Monday, September 17, 2018

A Lack of Magic

With the boys gone off to college and the house still and quiet, me and the missus are spending a little more time together, settling in to our now clean rec room to watch movies and shows together.

The other night, we were up for a quality horror flick, and so went to the critically acclaimed The Witch.

I'd seen the previews, and it looked good.  Meaning, not just generically scary, but with a particular director's palette and vision.  The premise: a family of recently emigrated Puritans settles in the American wilderness after getting cast out by their settlement.  As things start going ill for their farm, they run afoul of a witch.

Bad things happen.

It's a good film.  The commitment to establishing sense of place and to authentically conveying the particular language and faith of the Puritans was excellent, and the pacing was remarkably deliberate.  The actors are uniformly well cast and solid.  It was smart, well-researched, and thoughtfully done.

Was it perfect?  No.  It wasn't really all that scary, although perhaps that's just jaded me.  The striking young ingenue at the center of the story was a genuinely fine actress, but she was...well...also evidently the only one of her family with access to modern era hair care products.

But what do I know?  Shining, perfect golden tresses are probably worth the extra effort during a week-long descent into hellish demonic madness.

And the woods, for all of their eerieness, were obviously not the forests of precolonial America.  Old growth don't look that way...not that there's much a director can do about that.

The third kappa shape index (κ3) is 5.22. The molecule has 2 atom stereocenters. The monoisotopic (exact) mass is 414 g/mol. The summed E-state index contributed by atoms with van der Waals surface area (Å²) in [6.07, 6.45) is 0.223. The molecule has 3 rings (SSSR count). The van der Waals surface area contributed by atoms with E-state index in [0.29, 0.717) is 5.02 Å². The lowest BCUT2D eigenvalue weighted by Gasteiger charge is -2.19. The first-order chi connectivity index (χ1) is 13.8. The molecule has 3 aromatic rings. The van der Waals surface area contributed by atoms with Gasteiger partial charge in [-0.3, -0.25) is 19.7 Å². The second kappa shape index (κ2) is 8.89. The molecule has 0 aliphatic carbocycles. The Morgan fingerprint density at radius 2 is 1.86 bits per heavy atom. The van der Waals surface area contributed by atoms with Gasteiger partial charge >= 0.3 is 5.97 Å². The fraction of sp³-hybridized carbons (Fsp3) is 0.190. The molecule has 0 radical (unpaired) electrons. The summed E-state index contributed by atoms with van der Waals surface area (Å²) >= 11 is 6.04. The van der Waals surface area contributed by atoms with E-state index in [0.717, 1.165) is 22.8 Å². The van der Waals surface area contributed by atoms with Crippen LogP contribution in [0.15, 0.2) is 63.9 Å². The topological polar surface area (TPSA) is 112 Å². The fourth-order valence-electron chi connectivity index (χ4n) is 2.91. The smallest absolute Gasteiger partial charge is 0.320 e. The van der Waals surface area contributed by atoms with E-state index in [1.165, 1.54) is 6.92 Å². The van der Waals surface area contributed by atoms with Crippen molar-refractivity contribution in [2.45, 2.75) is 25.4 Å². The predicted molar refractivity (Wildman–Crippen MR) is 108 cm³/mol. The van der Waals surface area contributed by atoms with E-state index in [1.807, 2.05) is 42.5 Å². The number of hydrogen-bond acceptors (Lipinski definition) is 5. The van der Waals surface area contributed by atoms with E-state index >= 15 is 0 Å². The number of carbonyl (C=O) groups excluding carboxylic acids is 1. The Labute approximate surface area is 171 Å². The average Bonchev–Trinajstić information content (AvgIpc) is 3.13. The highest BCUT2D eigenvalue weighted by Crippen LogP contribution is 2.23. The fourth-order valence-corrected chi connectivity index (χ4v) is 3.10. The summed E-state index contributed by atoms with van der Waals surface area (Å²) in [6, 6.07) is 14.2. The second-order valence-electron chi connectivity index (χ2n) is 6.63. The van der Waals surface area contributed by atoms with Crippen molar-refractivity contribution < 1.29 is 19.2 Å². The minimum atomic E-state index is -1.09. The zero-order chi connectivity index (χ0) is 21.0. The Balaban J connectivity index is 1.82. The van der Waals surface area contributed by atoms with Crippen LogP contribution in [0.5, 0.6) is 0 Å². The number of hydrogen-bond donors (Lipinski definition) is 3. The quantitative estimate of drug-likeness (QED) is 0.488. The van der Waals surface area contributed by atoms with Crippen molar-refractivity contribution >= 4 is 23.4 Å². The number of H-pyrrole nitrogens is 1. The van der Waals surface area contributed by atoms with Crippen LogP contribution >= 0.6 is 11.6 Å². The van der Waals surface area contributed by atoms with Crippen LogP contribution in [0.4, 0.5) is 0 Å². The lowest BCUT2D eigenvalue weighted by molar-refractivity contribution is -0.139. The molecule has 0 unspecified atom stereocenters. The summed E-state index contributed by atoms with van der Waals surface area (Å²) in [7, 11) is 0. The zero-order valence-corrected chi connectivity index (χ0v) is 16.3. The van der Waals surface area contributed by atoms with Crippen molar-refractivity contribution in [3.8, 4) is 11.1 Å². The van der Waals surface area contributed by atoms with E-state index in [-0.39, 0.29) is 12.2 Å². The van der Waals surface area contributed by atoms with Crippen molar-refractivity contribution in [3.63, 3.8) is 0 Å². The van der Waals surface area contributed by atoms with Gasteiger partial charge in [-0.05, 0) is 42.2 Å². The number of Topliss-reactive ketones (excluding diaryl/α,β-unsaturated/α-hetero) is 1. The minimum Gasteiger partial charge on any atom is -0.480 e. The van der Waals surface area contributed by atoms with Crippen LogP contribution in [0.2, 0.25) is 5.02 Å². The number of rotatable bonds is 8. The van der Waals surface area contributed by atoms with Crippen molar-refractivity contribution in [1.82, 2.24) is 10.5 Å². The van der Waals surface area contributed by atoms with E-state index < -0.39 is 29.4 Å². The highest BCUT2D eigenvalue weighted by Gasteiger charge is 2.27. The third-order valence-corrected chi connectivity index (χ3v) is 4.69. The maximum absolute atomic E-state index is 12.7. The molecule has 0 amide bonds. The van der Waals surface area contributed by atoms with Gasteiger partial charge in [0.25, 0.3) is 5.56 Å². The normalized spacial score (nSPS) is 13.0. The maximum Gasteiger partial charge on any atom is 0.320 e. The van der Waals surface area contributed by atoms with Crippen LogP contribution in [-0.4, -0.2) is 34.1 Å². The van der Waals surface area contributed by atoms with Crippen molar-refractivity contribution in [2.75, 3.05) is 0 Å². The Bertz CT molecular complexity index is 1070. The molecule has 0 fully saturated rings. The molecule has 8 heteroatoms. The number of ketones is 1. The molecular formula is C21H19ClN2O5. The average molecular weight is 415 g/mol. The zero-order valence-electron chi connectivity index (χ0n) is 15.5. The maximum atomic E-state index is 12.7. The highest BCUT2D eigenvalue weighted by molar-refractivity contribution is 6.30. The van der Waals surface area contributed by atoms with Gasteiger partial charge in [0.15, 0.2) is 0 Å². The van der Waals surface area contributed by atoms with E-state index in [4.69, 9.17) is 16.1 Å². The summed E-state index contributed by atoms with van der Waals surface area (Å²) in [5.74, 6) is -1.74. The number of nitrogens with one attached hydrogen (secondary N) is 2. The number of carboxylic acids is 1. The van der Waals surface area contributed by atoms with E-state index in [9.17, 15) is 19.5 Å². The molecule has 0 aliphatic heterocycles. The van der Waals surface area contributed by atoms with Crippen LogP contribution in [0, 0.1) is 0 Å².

From a faith angle, I'm also sure that the film wasn't well received by actual witches, as it' design...a film that evokes the mortal horrors of the Pilgrims, who understood pagan traditions as inherently monstrous and demonic.  As an artistic choice, I get it, and appreciate it.  But I'm sure someone out there took offense.

But there was something else that struck me, as it often strikes me in the premises of films evoking supernatural horror.  The Christian characters were basically helpless, their whispered prayers nothing more than the feverish mutterings of a schizophrenic in the face of a genuinely supernatural foe.  That's part of the horror, I suppose, the idea that "faith" is meaningless and the only real power lies in the dark intent of gibbering, feral things.

To be honest, though, the "Christianity" of the characters was of the sort that's most likely to fail in a crisis.  They were hard, fierce, and proud.  They prayed without ceasing.  But what they were not was loving.

When they were pressed, their trust in one another came apart in a wave of mutual recriminations.  They did not find strength in one another, bear burdens for one another, and work under the fundamental assumption of the God-loved goodness of each other.

Faced with evil...even evil that can take our lives...that's the deepest magic of our faith.  It gives us cohesion, hope, and strength, up to and past the point when all else is lost.

Instead, suspicion and accusation reigned, and they devoured each other.  They were to each other as much a horror as the strange blood-hungry things in the woods.

Good thing Christians don't do that to one another now.